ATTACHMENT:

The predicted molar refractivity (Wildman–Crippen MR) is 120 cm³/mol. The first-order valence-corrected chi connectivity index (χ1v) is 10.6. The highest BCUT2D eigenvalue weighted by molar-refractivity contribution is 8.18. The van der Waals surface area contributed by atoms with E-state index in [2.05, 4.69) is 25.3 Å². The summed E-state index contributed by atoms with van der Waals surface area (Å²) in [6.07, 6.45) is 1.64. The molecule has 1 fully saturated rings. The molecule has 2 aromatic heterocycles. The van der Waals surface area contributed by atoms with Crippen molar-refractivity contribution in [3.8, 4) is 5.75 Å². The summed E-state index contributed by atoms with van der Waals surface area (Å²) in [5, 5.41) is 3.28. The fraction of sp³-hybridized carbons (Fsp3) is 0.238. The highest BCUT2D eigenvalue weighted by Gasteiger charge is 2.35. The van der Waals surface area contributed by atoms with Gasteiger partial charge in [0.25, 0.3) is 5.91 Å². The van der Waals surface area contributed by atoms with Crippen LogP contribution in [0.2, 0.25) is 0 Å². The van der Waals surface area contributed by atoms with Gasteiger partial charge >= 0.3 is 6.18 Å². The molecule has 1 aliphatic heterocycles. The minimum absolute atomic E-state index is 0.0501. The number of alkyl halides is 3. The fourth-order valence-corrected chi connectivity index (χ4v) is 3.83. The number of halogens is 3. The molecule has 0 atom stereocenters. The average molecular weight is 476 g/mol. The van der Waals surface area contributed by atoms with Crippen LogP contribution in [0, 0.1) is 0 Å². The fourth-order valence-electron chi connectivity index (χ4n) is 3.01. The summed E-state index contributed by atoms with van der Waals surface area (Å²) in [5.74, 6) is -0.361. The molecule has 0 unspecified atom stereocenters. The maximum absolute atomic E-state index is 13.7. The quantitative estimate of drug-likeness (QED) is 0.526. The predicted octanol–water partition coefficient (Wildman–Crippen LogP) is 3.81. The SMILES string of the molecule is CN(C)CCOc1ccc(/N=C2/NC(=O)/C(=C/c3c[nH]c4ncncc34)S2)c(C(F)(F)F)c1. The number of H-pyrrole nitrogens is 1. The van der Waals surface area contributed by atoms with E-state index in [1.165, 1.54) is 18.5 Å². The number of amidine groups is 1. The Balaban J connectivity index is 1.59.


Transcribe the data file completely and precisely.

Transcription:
The predicted molar refractivity (Wildman–Crippen MR) is 120 cm³/mol. The first-order valence-corrected chi connectivity index (χ1v) is 10.6. The highest BCUT2D eigenvalue weighted by molar-refractivity contribution is 8.18. The van der Waals surface area contributed by atoms with E-state index in [2.05, 4.69) is 25.3 Å². The summed E-state index contributed by atoms with van der Waals surface area (Å²) in [6.07, 6.45) is 1.64. The molecule has 1 fully saturated rings. The molecule has 2 aromatic heterocycles. The van der Waals surface area contributed by atoms with Crippen molar-refractivity contribution in [3.8, 4) is 5.75 Å². The summed E-state index contributed by atoms with van der Waals surface area (Å²) in [5, 5.41) is 3.28. The fraction of sp³-hybridized carbons (Fsp3) is 0.238. The highest BCUT2D eigenvalue weighted by Gasteiger charge is 2.35. The van der Waals surface area contributed by atoms with Gasteiger partial charge in [0.25, 0.3) is 5.91 Å². The van der Waals surface area contributed by atoms with Crippen LogP contribution in [0.2, 0.25) is 0 Å². The van der Waals surface area contributed by atoms with Gasteiger partial charge >= 0.3 is 6.18 Å². The molecule has 1 aliphatic heterocycles. The minimum absolute atomic E-state index is 0.0501. The number of alkyl halides is 3. The fourth-order valence-corrected chi connectivity index (χ4v) is 3.83. The number of halogens is 3. The molecule has 0 atom stereocenters. The average molecular weight is 476 g/mol. The van der Waals surface area contributed by atoms with Crippen LogP contribution in [0, 0.1) is 0 Å². The fourth-order valence-electron chi connectivity index (χ4n) is 3.01. The summed E-state index contributed by atoms with van der Waals surface area (Å²) in [5.74, 6) is -0.361. The molecule has 0 unspecified atom stereocenters. The maximum absolute atomic E-state index is 13.7. The quantitative estimate of drug-likeness (QED) is 0.526. The predicted octanol–water partition coefficient (Wildman–Crippen LogP) is 3.81. The SMILES string of the molecule is CN(C)CCOc1ccc(/N=C2/NC(=O)/C(=C/c3c[nH]c4ncncc34)S2)c(C(F)(F)F)c1. The number of H-pyrrole nitrogens is 1. The van der Waals surface area contributed by atoms with E-state index in [1.165, 1.54) is 18.5 Å². The number of amidine groups is 1. The Balaban J connectivity index is 1.59.